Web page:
Correctional Industries is making COVID-19-related supplies
Beginning March 17, Pennsylvania Correctional Industries (PCI) stopped production at its garment factories system-wide to focus on manufacturing cloth masks to be used by Department of Corrections employees and inmates. To date, PCI has made a total of 185,136 masks, which have been supplied to all DOC facilities and offices, including parole agents and parole supervision staff. DOC employees were provided with three masks each, and every inmate was provided with two masks. “Over the weekend, at the request of the governor’s office, we manufactured and shipped cloth masks for essential commonwealth employees,” Secretary John Wetzel said. Other COVID-19 related items now being made daily by PCI include: 36,000 bars of anti-bacterial soap; 255 gowns; and 1,620 packs/27 cases of PDF-45 Disinfectant. Inmates are working 12-hour shifts, six days a week to produce these items. PCI is a bureau within the DOC that employs inmates to produce a variety of items that are available for sale to nonprofit organizations and government entities located throughout Pennsylvania. It is self-sustaining through the sale of products and services and receives no taxpayer money.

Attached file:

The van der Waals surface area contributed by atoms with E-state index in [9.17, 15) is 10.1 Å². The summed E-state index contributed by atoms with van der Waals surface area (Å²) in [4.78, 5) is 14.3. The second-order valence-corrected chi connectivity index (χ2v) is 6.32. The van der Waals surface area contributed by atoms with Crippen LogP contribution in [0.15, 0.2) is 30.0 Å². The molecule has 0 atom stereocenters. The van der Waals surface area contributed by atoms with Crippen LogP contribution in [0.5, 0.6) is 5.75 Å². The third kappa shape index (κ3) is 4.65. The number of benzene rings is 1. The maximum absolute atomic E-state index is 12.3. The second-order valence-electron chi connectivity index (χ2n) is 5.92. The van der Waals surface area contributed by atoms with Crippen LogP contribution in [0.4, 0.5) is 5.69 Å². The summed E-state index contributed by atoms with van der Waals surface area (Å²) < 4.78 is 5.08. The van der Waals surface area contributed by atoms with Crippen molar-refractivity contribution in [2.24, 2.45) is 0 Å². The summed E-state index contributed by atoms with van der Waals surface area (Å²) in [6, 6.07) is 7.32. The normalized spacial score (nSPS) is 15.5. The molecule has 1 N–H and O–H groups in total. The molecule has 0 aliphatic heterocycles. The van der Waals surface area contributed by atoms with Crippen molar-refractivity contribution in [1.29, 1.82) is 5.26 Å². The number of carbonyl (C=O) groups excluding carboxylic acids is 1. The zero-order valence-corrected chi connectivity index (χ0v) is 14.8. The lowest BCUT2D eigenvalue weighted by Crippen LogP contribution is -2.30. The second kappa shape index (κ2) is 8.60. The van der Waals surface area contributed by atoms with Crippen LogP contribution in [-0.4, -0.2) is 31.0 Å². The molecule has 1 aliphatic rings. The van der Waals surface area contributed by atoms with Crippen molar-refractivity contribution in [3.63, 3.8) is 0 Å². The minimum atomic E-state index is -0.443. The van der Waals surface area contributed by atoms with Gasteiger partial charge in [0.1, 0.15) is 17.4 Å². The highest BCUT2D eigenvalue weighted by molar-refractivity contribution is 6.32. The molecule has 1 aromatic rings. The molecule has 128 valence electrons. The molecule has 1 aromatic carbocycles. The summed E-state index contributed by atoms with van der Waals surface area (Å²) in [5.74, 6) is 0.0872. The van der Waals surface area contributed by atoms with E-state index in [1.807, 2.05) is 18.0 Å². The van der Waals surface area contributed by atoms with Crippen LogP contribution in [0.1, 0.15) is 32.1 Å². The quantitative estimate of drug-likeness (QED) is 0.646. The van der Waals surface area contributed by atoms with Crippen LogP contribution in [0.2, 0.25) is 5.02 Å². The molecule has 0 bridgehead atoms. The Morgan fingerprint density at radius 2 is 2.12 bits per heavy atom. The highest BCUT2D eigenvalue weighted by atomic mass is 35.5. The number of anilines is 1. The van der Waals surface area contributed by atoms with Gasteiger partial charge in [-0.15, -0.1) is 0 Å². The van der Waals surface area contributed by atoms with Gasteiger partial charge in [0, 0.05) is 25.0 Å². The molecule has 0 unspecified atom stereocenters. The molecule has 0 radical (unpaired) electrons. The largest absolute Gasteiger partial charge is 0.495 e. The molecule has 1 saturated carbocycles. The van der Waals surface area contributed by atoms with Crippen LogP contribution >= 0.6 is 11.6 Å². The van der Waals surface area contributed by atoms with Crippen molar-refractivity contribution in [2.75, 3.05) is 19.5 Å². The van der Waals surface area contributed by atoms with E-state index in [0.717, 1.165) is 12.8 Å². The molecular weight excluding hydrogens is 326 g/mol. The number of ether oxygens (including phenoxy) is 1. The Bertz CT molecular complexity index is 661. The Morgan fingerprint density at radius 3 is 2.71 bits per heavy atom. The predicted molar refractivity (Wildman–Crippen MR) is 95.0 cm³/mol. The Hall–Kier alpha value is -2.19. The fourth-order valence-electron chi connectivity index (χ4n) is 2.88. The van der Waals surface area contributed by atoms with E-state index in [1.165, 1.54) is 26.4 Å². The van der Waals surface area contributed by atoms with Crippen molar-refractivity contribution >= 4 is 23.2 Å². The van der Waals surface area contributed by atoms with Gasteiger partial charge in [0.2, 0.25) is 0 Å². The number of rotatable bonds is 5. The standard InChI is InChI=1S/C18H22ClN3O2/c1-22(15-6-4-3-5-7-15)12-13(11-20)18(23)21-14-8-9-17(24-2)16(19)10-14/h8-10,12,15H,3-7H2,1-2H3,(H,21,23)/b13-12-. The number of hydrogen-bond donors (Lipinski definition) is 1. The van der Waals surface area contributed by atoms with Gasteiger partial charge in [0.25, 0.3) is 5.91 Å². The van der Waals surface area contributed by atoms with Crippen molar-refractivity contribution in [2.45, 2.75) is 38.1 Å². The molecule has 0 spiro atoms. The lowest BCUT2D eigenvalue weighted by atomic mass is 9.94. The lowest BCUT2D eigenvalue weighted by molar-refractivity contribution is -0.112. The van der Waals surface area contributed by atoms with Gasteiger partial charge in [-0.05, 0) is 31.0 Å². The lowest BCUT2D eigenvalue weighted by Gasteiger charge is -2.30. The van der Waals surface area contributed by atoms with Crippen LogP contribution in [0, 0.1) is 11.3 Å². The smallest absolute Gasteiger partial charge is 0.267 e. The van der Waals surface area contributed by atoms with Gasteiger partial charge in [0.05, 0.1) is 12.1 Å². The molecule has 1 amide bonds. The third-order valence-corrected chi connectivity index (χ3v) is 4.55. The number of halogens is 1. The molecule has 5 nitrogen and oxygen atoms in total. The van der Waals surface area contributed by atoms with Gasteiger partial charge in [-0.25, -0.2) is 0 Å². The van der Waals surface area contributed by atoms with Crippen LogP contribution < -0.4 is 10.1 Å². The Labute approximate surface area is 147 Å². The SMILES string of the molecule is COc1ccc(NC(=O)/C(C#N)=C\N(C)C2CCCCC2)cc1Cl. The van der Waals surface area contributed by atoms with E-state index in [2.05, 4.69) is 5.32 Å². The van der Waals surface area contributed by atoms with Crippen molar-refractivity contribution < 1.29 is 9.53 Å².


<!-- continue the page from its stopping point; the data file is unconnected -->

New Hope Arts enhances online offerings
New Hope Arts is continuing to enhance its online program with the exhibition series, and new programs focused on art at home for all to use and enjoy. With home schooling in place NHA will be posting resources for parents to use for entertainment and education. Check out NHAs new pages of resources and projects at

YOBC continues mission during social distancing
Youth Orchestra of Bucks County is continuing to fulfill its mission of creating opportunities for young musicians to achieve artistic excellence through enriching classical music experiences. YOBC conductors and staff are still interacting and communicating with students but in a different way….”cyberly!” “We have embraced Zoom pro and enhanced our website to create opportunities for student, staff and volunteer communications, virtual meetings and to provide many musical experiences for our students so they can continue to grow musically in a safe environment. These opportunities include: virtual, interactive workshops for YOBC students; live sessions with guest Maestros; a special Awards Ceremony to honor YOBC graduating seniors, which will be held via Zoom; orchestra auditions via Zoom with individual students one on one; and enhanced emails, now two to three times per week, to students and their families updating them on the new opportunities available to them and providing additional exposure for YOBC sponsors.